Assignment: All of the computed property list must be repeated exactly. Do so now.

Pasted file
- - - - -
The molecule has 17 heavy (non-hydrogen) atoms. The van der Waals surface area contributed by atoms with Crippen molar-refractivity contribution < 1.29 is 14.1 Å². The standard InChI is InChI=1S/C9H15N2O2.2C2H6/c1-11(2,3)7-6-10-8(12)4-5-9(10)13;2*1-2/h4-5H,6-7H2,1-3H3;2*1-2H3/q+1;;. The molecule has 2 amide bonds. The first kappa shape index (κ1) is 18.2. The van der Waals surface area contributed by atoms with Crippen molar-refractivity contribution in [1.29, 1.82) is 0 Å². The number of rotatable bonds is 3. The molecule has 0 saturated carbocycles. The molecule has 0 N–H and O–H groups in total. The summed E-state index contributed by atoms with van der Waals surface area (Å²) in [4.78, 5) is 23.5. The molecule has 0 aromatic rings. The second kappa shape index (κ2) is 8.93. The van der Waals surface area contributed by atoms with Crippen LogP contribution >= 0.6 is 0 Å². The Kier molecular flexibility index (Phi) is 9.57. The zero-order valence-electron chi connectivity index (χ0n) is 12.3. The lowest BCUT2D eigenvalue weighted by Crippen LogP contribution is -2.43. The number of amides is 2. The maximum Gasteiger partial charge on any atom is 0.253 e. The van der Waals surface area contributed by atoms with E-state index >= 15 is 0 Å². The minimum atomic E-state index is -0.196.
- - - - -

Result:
The molecule has 17 heavy (non-hydrogen) atoms. The van der Waals surface area contributed by atoms with Crippen molar-refractivity contribution < 1.29 is 14.1 Å². The standard InChI is InChI=1S/C9H15N2O2.2C2H6/c1-11(2,3)7-6-10-8(12)4-5-9(10)13;2*1-2/h4-5H,6-7H2,1-3H3;2*1-2H3/q+1;;. The molecule has 2 amide bonds. The first kappa shape index (κ1) is 18.2. The van der Waals surface area contributed by atoms with Crippen molar-refractivity contribution in [1.29, 1.82) is 0 Å². The number of rotatable bonds is 3. The molecule has 0 saturated carbocycles. The molecule has 0 N–H and O–H groups in total. The summed E-state index contributed by atoms with van der Waals surface area (Å²) in [4.78, 5) is 23.5. The molecule has 0 aromatic rings. The second kappa shape index (κ2) is 8.93. The van der Waals surface area contributed by atoms with Crippen LogP contribution >= 0.6 is 0 Å². The Kier molecular flexibility index (Phi) is 9.57. The zero-order valence-electron chi connectivity index (χ0n) is 12.3. The lowest BCUT2D eigenvalue weighted by Crippen LogP contribution is -2.43. The number of amides is 2. The maximum Gasteiger partial charge on any atom is 0.253 e. The van der Waals surface area contributed by atoms with E-state index >= 15 is 0 Å². The minimum atomic E-state index is -0.196.